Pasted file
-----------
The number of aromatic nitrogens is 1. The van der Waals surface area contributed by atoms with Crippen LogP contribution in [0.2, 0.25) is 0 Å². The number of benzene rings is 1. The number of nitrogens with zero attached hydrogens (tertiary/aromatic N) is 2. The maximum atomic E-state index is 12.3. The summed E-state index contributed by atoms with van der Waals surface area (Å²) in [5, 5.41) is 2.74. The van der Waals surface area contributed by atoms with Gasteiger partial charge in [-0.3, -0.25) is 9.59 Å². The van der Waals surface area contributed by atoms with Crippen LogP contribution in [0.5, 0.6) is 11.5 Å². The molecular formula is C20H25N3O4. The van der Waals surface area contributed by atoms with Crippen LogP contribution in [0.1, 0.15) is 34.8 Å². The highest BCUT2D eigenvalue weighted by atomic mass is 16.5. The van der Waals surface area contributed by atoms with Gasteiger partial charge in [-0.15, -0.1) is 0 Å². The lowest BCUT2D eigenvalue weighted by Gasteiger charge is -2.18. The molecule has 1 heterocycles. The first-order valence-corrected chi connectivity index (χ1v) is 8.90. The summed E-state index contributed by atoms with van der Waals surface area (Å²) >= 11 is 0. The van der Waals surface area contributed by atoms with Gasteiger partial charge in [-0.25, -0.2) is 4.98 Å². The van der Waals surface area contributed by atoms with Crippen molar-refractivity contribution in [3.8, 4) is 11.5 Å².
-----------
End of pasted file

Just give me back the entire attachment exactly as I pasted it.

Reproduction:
The number of aromatic nitrogens is 1. The van der Waals surface area contributed by atoms with Crippen LogP contribution in [0.2, 0.25) is 0 Å². The number of benzene rings is 1. The number of nitrogens with zero attached hydrogens (tertiary/aromatic N) is 2. The maximum atomic E-state index is 12.3. The summed E-state index contributed by atoms with van der Waals surface area (Å²) in [5, 5.41) is 2.74. The van der Waals surface area contributed by atoms with Gasteiger partial charge in [-0.3, -0.25) is 9.59 Å². The van der Waals surface area contributed by atoms with Crippen LogP contribution in [0.5, 0.6) is 11.5 Å². The molecular formula is C20H25N3O4. The van der Waals surface area contributed by atoms with Crippen LogP contribution in [0.1, 0.15) is 34.8 Å². The highest BCUT2D eigenvalue weighted by atomic mass is 16.5. The van der Waals surface area contributed by atoms with Gasteiger partial charge in [-0.15, -0.1) is 0 Å². The lowest BCUT2D eigenvalue weighted by Gasteiger charge is -2.18. The molecule has 1 heterocycles. The first-order valence-corrected chi connectivity index (χ1v) is 8.90. The summed E-state index contributed by atoms with van der Waals surface area (Å²) >= 11 is 0. The van der Waals surface area contributed by atoms with Gasteiger partial charge in [-0.25, -0.2) is 4.98 Å². The van der Waals surface area contributed by atoms with Crippen molar-refractivity contribution in [3.8, 4) is 11.5 Å².